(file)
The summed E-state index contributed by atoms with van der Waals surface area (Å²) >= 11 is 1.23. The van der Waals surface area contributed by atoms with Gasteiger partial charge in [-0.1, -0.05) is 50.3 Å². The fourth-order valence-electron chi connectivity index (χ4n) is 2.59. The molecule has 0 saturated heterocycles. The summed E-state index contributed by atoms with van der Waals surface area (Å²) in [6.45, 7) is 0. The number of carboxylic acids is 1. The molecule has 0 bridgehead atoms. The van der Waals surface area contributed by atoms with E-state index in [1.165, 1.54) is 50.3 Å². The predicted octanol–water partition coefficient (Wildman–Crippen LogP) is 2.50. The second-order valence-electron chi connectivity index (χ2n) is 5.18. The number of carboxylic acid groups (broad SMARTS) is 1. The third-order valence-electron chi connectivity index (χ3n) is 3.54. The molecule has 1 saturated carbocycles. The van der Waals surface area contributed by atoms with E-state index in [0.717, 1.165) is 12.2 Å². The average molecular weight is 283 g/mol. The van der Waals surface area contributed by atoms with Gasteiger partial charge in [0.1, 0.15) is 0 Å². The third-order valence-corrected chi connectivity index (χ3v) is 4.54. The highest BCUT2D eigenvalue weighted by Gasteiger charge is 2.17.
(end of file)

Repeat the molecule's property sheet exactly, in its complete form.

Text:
The summed E-state index contributed by atoms with van der Waals surface area (Å²) >= 11 is 1.23. The van der Waals surface area contributed by atoms with Gasteiger partial charge in [-0.1, -0.05) is 50.3 Å². The fourth-order valence-electron chi connectivity index (χ4n) is 2.59. The molecule has 0 saturated heterocycles. The summed E-state index contributed by atoms with van der Waals surface area (Å²) in [6.45, 7) is 0. The number of carboxylic acids is 1. The molecule has 0 bridgehead atoms. The van der Waals surface area contributed by atoms with E-state index in [1.165, 1.54) is 50.3 Å². The predicted octanol–water partition coefficient (Wildman–Crippen LogP) is 2.50. The second-order valence-electron chi connectivity index (χ2n) is 5.18. The number of carboxylic acid groups (broad SMARTS) is 1. The third-order valence-electron chi connectivity index (χ3n) is 3.54. The molecule has 1 saturated carbocycles. The van der Waals surface area contributed by atoms with E-state index in [0.717, 1.165) is 12.2 Å². The average molecular weight is 283 g/mol. The van der Waals surface area contributed by atoms with Gasteiger partial charge in [0.1, 0.15) is 0 Å². The third-order valence-corrected chi connectivity index (χ3v) is 4.54. The highest BCUT2D eigenvalue weighted by Gasteiger charge is 2.17.